Phenomenal growth will be driven by the pervasiveness of broadband Internet access and the availability of low-cost VoIP services.
The North American voice over IP (VoIP) is on the brink of a phenomenal growth spurt over the next six years, driven by the pervasiveness of broadband Internet access and the availability of low-cost VoIP services, according to Frost & Sulllivan.
According to the firm's newly-released North American Residential VoIP Markets report, the consumer VoIP market revenues will reach $4.07 billion in 2010, up more than 1300% over $295.1 million last year. Moreover, Frost & Sulllivan expects the entry of non-traditional telecommunications companies, including cable operators, Internet service provider (ISP), and non-telecom companies into the voice market to drive the number of North American VoIP lines up to 18 million from 1.5 million in the same period.
Not surprisingly, incumbent local exchange carriers (ILECs) tend to view VoIP as a threat to their market share and revenue. According to Frost & Sullivan, ILECs have lost 15 million access lines to their non-traditional competitors, though many of these were data lines and second residential lines.
"Residential subscribers are likely to replace second lines with wireless or VoIP; the benefits of VoIP include lower cost, additional features and ease of use," Frost & Sullivan Senior Analyst Lynda Starr said in a statement. "If an ILEC offers VoIP, it risks cannibalizing traditional revenue but also opens up new revenue streams."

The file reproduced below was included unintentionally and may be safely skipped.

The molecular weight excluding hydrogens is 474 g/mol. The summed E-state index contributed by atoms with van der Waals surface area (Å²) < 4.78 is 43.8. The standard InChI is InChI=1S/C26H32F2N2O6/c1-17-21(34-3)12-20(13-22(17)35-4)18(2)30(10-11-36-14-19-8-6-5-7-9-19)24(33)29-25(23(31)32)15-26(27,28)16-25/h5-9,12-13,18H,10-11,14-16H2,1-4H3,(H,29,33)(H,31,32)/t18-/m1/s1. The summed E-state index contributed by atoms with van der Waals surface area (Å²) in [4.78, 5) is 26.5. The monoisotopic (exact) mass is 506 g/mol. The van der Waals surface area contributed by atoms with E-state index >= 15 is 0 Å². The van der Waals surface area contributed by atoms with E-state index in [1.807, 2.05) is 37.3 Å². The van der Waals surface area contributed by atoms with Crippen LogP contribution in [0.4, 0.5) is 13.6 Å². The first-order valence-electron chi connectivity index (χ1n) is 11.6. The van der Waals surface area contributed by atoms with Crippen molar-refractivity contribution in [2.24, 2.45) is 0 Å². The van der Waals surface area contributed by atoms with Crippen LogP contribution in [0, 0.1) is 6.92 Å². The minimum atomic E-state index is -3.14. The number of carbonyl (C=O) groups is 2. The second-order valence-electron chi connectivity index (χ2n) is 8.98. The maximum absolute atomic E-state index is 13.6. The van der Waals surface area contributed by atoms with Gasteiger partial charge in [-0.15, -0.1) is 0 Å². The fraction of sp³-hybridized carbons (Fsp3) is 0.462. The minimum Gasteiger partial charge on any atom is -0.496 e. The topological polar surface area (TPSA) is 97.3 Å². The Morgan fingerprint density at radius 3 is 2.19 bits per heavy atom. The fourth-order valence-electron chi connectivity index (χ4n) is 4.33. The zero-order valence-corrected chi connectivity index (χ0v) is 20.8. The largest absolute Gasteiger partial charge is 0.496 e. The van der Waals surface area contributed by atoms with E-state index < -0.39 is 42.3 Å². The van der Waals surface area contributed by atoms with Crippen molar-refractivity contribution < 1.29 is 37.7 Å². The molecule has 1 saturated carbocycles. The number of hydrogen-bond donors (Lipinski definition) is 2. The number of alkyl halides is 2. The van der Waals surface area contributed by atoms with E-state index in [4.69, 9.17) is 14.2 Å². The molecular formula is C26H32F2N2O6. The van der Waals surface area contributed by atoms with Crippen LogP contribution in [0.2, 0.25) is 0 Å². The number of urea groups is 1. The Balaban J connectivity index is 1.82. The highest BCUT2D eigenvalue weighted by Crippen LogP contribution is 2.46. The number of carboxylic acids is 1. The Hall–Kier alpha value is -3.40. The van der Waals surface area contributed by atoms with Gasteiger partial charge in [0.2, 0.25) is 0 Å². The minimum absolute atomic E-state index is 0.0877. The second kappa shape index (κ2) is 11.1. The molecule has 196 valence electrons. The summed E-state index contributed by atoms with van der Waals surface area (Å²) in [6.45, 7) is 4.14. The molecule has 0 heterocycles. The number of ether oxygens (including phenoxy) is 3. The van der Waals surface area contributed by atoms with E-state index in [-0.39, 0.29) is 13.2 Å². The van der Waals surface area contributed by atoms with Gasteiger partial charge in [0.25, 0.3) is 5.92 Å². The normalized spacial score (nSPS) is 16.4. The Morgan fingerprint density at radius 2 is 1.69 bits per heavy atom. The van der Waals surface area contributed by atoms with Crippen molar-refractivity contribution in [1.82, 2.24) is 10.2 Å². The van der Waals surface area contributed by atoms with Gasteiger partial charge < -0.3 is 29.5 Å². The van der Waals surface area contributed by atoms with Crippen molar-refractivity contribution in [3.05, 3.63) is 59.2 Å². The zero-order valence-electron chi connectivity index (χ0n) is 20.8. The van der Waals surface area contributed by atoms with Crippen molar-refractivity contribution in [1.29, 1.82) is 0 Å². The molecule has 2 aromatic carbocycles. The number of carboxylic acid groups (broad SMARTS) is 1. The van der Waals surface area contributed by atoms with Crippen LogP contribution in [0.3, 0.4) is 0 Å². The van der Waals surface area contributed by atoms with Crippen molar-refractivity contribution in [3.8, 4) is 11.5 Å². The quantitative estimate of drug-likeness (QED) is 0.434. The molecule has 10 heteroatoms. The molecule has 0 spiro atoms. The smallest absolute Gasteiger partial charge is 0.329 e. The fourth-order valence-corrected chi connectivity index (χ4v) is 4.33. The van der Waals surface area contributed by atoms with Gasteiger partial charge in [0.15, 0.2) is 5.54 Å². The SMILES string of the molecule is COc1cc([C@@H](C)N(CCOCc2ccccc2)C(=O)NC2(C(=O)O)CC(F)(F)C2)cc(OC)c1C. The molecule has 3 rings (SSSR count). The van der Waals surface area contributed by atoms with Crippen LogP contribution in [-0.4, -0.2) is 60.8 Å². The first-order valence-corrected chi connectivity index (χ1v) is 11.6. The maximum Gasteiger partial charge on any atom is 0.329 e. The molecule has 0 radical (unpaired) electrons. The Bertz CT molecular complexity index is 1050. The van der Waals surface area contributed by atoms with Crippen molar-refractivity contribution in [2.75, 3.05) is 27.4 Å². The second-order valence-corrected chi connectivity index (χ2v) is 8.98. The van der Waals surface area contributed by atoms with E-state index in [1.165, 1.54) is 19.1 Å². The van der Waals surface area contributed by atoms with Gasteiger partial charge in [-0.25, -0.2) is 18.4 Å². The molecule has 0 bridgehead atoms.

According to the firm, mass-market customers are attracted more to quality of service and real features, rather than the promise of new technology. The initial attraction will be cost-savings, but Frost & Sullivan notes that the wealth of new telephony and media features and the delivery of consistent E-911 service will ensure VoIP's success.
We welcome your comments on this topic on our social media channels, or [contact us directly] with questions about the site.
2017 State of IT ReportIn today's technology-driven world, "innovation" has become a basic expectation. IT leaders are tasked with making technical magic, improving customer experience, and boosting the bottom line -- yet often without any increase to the IT budget. How are organizations striking the balance between new initiatives and cost control? Download our report to learn about the biggest challenges and how savvy IT executives are overcoming them.